There have been calls to abandon using 1p and 2p coins. 60% of our copper coins are used in only one transaction only. The majority will either be tossed or stored in jars. Sarah Coles, an analyst at investment firm Hargreaves Lansdown, says that when the cost of producing and distributing these coins overtake the value of the coin itself, it is time to say goodbye. In reality, the 1p is worth less than the halfpenny that was abolished in 1984.

English Money Collections

Finally, cash is here to stay, even if in lower numbers. There are loads of oppotunities to make money or expand your English money coin collection. The Royal Mint often introduces collectors’ coins. In 2019, there are 4 Tower of London £5 coins. Famous collections of Pattington Bear, Beatrix Potter and exploring British culture have been introduced into circulation. People have joked, there should be a new Brexit 50p coin for when the United Kingdom finally leave the EU.

Share
About The Author
Becky Hall
Born a writer, Becky Hall figured she would use her talents productively. So, she became a content writer for Cashfloat, and she loves it. A Business and Accounting graduate, Becky scored high, graduating with a first, but also acquired a professional certificate in addition to her main studies. She always dreamed of becoming an accountant, something she still may achieve, but in the meantime, she is helping to break open a new industry of honest and ethical lending. Becky spends her spare time at the piano, with classical music her favourite choice, but will play jazz to keep her baby happy. Nowadays, though, she doesn’t always have much time; Cashfloat has a revolution to make.
Blog disclaimer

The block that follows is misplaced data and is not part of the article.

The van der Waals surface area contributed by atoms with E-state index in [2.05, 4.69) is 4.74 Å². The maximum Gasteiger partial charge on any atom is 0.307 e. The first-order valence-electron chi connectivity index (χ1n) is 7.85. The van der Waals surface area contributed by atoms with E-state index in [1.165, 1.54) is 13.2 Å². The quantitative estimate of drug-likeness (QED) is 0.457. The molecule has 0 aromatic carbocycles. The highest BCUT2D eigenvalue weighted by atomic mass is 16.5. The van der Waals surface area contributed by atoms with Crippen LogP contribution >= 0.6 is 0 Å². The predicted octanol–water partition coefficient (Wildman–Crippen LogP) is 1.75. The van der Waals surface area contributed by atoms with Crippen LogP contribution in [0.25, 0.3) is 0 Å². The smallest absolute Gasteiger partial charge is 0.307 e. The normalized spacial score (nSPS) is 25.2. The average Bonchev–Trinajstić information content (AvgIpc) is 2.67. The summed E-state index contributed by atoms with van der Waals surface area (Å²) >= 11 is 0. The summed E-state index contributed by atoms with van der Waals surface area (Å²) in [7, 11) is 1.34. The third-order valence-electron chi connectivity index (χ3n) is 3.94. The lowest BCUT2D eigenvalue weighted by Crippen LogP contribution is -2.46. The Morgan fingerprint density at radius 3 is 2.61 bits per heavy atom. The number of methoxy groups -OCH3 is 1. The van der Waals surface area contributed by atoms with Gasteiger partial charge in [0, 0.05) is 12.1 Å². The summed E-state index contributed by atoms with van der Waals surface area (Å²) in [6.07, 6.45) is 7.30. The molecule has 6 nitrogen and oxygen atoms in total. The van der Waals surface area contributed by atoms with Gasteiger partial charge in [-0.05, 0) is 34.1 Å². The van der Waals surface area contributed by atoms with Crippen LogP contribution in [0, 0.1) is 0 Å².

We do all we can to bring you interesting, practical and valuable information. However, please understand the following:

Information and data on this blog are for information purposes only. While we work hard to ensure it is accurate, we cannot accept responsibility for the accuracy, completeness, suitability or validity of any information provided on the blog. We will not be liable for any errors, omissions, losses, injuries or damages arising from its display or use. All information is provided with no warranties and confers no rights.

If you feel that any of the information published on our blog is not accurate, please notify us via email at compliance@cashfloat.co.uk

Cashfloat is rated 4.81 stars by Reviews.co.uk based on 566 merchant reviews

4.81 / 5 Rating
566 Reviews
Brilliant service. Easy to talk to staff.
Anonymous
thanking you for your quick help respond.
Anonymous
Spot on service, very quick .
Anonymous
Bottom content

CashFloat is a trading style of Western Circle Limited - Company Registration Number: 7581337. We are fully authorised and regulated by The Financial Conduct Authority. FCA full permission license: 714479. ICO Registration Number: Z3305234


* Cashfloat terms and conditions apply. Applicants must be 18 or over. All loans are subject to affordability, applicant verification and traditional credit checks via various national databases by Cashfloat responsible lending policy. Loan limit maximum of £500 for first-time customers (£1100 for existing). In most cases, loan decisions may take up to 30 minutes during office working hours. If your bank does not support Faster Payments, funds will be sent to your account the same day as approval so long as you’re approved by 16:30.


Representative example: Borrow £500 for 4 Months, 4 Monthly Repayments of £215.81. Total repayment £863.24. Interest Rate PA (fixed) 270.10%, Representative APR 997%

Warning: Late repayment can cause you serious money problems. For help, go to moneyadviceservice.org.uk

This site uses cookies. Find out more.